My main design blog needed a complete overhaul. I tried doing this couple weeks ago, but I found out that my main blog posts weren’t even showing up. People couldn’t even get to my content! Thankfully, this was brought to my attention and I decided to redesign my website. This is where I ran into some CSS errors, and I had to find out where they were and how to fix them.

I’ve been using CSS for quite a while. I know the ins and outs of the different elements, as well as the styles that you can pull off using CSS. A lot of times I will handcraft the CSS for a client website. Since I was redesigning my main design blog, I decided that I would handcraft the CSS for this as well. I wanted a specific experience for tablet and cell phone users.

For the desktop version, my main content area would be 60% wide, and the sidebar would be 33% wide. The entire site would be full-width at 100%. There would also be a 7% left margin for the content area, to take into account the social sharing buttons that are in a vertical column on the left side. I wanted this to carry over into the tablet layout when it is in landscape mode.

All of this worked seamlessly. I was able to pull it all off with very little effort. The trouble came when I decided to craft the portrait layout of the tablet. I still wanted a left margin, but I also wanted a right margin as well. I did not want the wording to go from edge to edge, because it just didn’t look or feel right.

I went into the media queries section of my CSS. I set a left margin for the main content area. Then, I set the width of the content itself to be 85%. After saving everything, I went to check out the experience on my tablet. I was baffled when the content area was still only 60% of the width of the portrait mode of my tablet. I used Firebug to try to diagnose my CSS issue, but I couldn’t figure it out from that. It didn’t make any sense. I even went in and even though I know it is wrong to do this, I added !important at the end of my CSS.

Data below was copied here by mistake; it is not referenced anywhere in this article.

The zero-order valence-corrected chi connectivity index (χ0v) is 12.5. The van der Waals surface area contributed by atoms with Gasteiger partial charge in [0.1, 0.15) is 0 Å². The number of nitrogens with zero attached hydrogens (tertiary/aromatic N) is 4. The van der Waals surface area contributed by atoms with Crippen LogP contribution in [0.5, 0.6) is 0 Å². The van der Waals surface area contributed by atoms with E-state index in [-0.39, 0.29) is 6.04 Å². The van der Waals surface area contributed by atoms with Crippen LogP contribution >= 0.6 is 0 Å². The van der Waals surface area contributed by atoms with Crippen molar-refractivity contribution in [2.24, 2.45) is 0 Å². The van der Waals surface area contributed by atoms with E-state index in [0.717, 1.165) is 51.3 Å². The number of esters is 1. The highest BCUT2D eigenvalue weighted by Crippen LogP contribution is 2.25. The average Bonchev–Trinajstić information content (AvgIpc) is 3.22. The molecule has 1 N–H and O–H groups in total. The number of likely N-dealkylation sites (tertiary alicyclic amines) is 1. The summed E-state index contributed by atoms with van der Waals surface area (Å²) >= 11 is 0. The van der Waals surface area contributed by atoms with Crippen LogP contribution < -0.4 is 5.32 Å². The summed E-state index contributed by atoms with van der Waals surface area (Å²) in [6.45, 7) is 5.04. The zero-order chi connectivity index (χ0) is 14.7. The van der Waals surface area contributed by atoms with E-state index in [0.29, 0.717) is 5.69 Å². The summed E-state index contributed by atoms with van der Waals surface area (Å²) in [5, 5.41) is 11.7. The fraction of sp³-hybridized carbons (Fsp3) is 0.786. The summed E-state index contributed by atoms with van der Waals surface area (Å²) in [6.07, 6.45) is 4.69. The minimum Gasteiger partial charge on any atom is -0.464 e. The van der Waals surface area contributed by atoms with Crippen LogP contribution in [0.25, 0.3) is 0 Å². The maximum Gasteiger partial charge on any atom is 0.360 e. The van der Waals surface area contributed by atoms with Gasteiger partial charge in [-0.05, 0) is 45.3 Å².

To my dismay, it still didn’t work! Now I was really baffled. After a few more minutes of monkeying around with the CSS, I decided to take a different approach. I realized it had to be something with the structure of my CSS itself. So I decided to look online for a tool that would fix my CSS errors.

I use css lint to fix css errors

I came to a tool online called CSS Lint. If you’ve never heard of it, you should definitely check it out because it is an awesome tool. I copied all of the CSS from my child theme, and pasted it into CSS Lint. Then, I simply click the button and watched as it inspected my code.

It turns out that CSS Lint found an error! Turns out I had accidentally added an extra bracket in the media queries section. I don’t know about you, but that second set of brackets always throws me off somehow. It’s easy to get confused and forget to add the closing bracket, or to add an extra one.

What’s awesome about CSS Lint is that it tells you what line of your code has an error. This makes it super easy to drop into a code editor like TextWrangler, find the code you’re looking for, and fix it. That’s exactly what I did. Once I had fixed it, I copied all of the CSS and went back to my theme and dropped in the newly fixed code. I saved it, and then I refreshed my tablet. Voil√†! My site looked exactly how I wanted it to look on my tablet. This is something that could’ve easily taken me an hour of combing through the code to find. However, with CSS Lint I was able to find the error and fix it in a matter of just a couple of minutes.

What do you use to inspect your CSS? If you make a mistake, what do you use to find your error? I’d love to hear your input on this. Please leave a comment and share your stories of CSS blunders, problems and how you fixed them.